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Re: [802.3_MAINT] summary of MAC interface issues

Brad hi,

You might want to take a look at the original slides from the telecon,
which are here: .
Also the telecon notes are at and .

As you can see from the notes and ensuing discussion, the MAC interface
for an extra primitive (aka "3 arrow") was talked about in the adhoc -
however it was not regarded as viable for reasons including some that
you list - as well as compatibility with 802.1.  The approaches
considered til now include:  

  a) creating a precise definition of MA_DATA.Request() interaction with
the MAC

  b)  writing some text that explains that the MAC client is expected to
somehow ensure that it doesn't invoke the MA_DATA.Request() for the
subsequent frame  too soon.

You seem to lean to option b), correct?


- Jeff Mandin
MAC interface Maintenance adhoc chair  

-----Original Message-----
From: owner-stds-802-3-maint@xxxxxxxx
[mailto:owner-stds-802-3-maint@xxxxxxxx] On Behalf Of Brad Booth
Sent: Tuesday, August 12, 2008 7:19 PM
To: STDS-802-3-MAINT@xxxxxxxxxxxxxxxxx
Subject: Re: [802.3_MAINT] summary of MAC interface issues


Thanks for providing the slides.  I was unable to attend the meeting in
Denver, so the slides are helpful in getting up to speed on this.

Here's some feedback on the problems you highlight in slide 2:
1) I don't understand how this is a problem.  From what I can see, the
existing state machine and function call look fine.  As a matter of
fact, I believe the changes being proposed would break the existing
standard.  The goal of the state machine is to queue up incoming data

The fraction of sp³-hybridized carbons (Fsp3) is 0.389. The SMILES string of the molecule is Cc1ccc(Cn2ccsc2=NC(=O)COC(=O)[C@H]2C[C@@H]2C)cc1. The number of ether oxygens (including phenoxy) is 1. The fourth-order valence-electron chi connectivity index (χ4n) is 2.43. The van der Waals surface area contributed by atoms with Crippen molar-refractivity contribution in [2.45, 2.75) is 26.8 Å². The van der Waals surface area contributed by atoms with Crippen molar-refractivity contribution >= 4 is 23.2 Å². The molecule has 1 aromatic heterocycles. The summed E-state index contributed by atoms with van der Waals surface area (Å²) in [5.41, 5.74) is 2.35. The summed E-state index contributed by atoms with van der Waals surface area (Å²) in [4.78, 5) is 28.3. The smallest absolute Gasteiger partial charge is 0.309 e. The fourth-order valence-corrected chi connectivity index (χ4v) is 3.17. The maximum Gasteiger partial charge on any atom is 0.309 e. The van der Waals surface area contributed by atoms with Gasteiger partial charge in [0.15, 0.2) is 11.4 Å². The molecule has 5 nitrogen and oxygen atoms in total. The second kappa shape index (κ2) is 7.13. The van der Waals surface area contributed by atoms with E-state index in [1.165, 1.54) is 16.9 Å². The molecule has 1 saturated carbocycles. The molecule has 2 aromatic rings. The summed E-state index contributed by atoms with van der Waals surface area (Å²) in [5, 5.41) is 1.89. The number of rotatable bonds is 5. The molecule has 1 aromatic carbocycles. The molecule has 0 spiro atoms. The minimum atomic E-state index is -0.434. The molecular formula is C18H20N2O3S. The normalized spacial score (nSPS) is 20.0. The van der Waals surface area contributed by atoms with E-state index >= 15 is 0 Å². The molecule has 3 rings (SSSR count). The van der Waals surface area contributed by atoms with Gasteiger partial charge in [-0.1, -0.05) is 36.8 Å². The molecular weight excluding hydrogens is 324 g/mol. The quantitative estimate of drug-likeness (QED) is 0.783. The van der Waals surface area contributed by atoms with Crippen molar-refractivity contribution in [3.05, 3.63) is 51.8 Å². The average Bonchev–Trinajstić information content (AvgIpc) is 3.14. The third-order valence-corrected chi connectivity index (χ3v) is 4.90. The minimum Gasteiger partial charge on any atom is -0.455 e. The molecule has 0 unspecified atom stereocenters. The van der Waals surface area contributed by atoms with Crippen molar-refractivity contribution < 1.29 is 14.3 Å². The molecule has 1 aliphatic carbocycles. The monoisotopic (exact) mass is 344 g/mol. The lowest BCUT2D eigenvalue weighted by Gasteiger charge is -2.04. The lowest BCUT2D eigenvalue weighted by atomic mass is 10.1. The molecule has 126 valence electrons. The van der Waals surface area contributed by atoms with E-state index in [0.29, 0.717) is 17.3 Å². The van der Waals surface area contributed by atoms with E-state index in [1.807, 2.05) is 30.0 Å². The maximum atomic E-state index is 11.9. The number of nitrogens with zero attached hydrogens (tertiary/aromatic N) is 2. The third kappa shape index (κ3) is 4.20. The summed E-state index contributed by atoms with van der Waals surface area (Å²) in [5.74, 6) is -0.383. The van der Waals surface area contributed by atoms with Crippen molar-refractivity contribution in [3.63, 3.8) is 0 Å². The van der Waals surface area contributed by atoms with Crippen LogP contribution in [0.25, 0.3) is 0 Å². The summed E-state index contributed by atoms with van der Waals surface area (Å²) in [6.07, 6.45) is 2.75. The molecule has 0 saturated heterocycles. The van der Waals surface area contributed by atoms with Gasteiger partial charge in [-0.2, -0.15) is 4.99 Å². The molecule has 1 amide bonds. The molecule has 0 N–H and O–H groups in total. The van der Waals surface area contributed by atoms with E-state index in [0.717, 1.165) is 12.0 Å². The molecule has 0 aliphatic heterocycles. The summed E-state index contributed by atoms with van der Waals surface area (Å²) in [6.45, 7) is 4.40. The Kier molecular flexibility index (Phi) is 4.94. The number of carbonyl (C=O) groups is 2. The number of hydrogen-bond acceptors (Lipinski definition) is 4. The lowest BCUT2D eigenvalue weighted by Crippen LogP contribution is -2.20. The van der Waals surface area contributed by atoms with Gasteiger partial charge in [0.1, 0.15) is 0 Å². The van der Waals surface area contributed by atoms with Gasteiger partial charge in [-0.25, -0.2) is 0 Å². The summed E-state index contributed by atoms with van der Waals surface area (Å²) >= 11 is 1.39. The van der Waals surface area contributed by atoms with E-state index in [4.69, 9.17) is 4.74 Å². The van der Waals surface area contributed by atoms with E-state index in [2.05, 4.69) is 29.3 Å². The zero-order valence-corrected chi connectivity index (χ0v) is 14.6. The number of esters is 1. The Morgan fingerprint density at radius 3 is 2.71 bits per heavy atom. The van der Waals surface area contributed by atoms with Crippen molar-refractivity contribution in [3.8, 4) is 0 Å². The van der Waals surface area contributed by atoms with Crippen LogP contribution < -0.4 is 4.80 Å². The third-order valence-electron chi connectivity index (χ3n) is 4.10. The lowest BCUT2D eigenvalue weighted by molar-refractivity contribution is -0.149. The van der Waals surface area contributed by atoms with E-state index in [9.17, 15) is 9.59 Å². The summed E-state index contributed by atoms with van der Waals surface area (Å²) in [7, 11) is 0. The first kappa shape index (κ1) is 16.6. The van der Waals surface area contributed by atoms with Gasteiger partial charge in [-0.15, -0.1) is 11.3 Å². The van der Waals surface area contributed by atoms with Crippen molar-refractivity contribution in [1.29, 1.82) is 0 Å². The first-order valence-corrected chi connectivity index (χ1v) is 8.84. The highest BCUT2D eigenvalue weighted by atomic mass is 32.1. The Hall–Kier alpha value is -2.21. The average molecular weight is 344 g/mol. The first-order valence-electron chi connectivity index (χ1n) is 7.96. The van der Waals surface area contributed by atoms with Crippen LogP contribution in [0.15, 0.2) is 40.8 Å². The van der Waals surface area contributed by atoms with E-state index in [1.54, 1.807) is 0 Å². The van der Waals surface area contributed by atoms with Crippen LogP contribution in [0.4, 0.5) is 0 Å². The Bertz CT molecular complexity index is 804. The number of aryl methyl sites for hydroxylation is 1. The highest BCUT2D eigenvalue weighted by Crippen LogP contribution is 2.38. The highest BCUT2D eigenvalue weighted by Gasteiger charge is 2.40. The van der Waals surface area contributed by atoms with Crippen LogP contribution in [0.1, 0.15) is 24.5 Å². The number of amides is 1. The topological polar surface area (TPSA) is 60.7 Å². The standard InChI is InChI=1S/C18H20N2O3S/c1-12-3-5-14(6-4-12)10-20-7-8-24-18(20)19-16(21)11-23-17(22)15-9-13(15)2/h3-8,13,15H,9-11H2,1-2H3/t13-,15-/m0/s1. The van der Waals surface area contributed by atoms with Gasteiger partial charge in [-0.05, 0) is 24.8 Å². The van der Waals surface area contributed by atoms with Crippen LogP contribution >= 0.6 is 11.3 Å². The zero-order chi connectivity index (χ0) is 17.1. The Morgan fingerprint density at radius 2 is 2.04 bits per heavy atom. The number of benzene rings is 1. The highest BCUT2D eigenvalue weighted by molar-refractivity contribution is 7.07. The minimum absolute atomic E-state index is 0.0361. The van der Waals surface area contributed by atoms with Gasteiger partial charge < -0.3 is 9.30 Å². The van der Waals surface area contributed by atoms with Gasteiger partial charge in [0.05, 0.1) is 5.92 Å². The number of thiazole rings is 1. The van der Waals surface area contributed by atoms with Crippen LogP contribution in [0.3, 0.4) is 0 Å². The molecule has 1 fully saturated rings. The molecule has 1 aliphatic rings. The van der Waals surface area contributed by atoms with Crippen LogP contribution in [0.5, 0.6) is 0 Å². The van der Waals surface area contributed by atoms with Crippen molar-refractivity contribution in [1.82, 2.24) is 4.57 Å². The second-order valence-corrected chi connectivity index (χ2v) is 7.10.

for the TransmitFrame function.  Waiting for the TransmitFrame function
to complete before waiting for the next frame would be assuming that no
other MA_DATA.requests are received.  If the upper layer protocol is
transmitting MA_DATA.requests faster than the frames are being
transmitted, then an implementer must be prepared to buffer those frames
until the TransmitFrame function can perform the requested operation.
The TransmitFrame function is not an instantaneous action, but rather a
queued routine.
2) The MA_DATA.request can be generated instantaneously after the
current MA_DATA.request is completed.  You are correct that the MAC
Client is unaware of the status of the request.  If, and that's a big
if, the 802.3 WG felt that an indication of the status of the request
was required, then the MAC and the MAC Client would need to exchange a
unique identify for each frame to track the status of that frame.  This
would be required due to the fact that in problem #1, the interaction
between 4.2.8 and the TransmitFrame function results in a queue;
therefore, the status response to the MA_DATA.request may be delayed
relative to the original request.



-----Original Message-----
From: owner-stds-802-3-maint@xxxxxxxx
[mailto:owner-stds-802-3-maint@xxxxxxxx] On Behalf Of Glen Kramer
Sent: Monday, August 11, 2008 5:56 PM
To: STDS-802-3-MAINT@xxxxxxxxxxxxxxxxx
Subject: [802.3_MAINT] summary of MAC interface issues


In the attached slides, I tried to summarize the MAC interface issues
that were discussed in Denver and on the reflector, as well as outline
various options to resolve them. I could not join the conference call,
so if some other options were discussed, please let me know and I'll add

I am looking forward to everyone's feedback.